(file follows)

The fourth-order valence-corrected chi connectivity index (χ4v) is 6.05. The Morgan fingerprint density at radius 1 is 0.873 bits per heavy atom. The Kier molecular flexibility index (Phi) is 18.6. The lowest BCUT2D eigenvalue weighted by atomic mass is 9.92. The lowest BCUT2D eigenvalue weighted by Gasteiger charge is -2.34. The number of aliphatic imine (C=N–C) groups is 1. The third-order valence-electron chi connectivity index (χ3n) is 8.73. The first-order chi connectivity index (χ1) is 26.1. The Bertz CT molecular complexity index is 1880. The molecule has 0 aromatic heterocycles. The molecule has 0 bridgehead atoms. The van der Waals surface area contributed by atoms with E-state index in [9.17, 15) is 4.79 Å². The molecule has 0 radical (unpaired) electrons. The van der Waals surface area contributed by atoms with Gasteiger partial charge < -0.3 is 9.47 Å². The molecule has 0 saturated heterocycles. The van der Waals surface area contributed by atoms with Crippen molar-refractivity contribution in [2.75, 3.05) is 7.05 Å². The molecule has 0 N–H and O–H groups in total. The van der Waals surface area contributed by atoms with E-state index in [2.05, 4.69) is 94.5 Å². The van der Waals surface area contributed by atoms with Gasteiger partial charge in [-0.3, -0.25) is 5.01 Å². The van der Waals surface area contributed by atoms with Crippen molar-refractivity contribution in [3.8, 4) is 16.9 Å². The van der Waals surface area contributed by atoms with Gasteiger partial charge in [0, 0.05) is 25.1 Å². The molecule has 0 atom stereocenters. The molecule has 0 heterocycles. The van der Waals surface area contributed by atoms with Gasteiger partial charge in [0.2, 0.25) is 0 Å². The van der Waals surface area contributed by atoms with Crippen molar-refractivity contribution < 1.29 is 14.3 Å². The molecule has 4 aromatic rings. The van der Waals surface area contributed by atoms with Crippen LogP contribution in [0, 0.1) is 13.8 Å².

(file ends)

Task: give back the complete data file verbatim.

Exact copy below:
The fourth-order valence-corrected chi connectivity index (χ4v) is 6.05. The Morgan fingerprint density at radius 1 is 0.873 bits per heavy atom. The Kier molecular flexibility index (Phi) is 18.6. The lowest BCUT2D eigenvalue weighted by atomic mass is 9.92. The lowest BCUT2D eigenvalue weighted by Gasteiger charge is -2.34. The number of aliphatic imine (C=N–C) groups is 1. The third-order valence-electron chi connectivity index (χ3n) is 8.73. The first-order chi connectivity index (χ1) is 26.1. The Bertz CT molecular complexity index is 1880. The molecule has 0 aromatic heterocycles. The molecule has 0 bridgehead atoms. The van der Waals surface area contributed by atoms with E-state index in [9.17, 15) is 4.79 Å². The molecule has 0 radical (unpaired) electrons. The van der Waals surface area contributed by atoms with Gasteiger partial charge < -0.3 is 9.47 Å². The molecule has 0 saturated heterocycles. The van der Waals surface area contributed by atoms with Crippen molar-refractivity contribution in [2.75, 3.05) is 7.05 Å². The molecule has 0 N–H and O–H groups in total. The van der Waals surface area contributed by atoms with E-state index in [2.05, 4.69) is 94.5 Å². The van der Waals surface area contributed by atoms with Gasteiger partial charge in [-0.3, -0.25) is 5.01 Å². The van der Waals surface area contributed by atoms with Crippen molar-refractivity contribution in [3.8, 4) is 16.9 Å². The van der Waals surface area contributed by atoms with Gasteiger partial charge in [0, 0.05) is 25.1 Å². The molecule has 0 atom stereocenters. The molecule has 0 heterocycles. The van der Waals surface area contributed by atoms with Gasteiger partial charge in [0.2, 0.25) is 0 Å². The van der Waals surface area contributed by atoms with Crippen molar-refractivity contribution < 1.29 is 14.3 Å². The molecule has 4 aromatic rings. The van der Waals surface area contributed by atoms with Crippen LogP contribution in [0, 0.1) is 13.8 Å².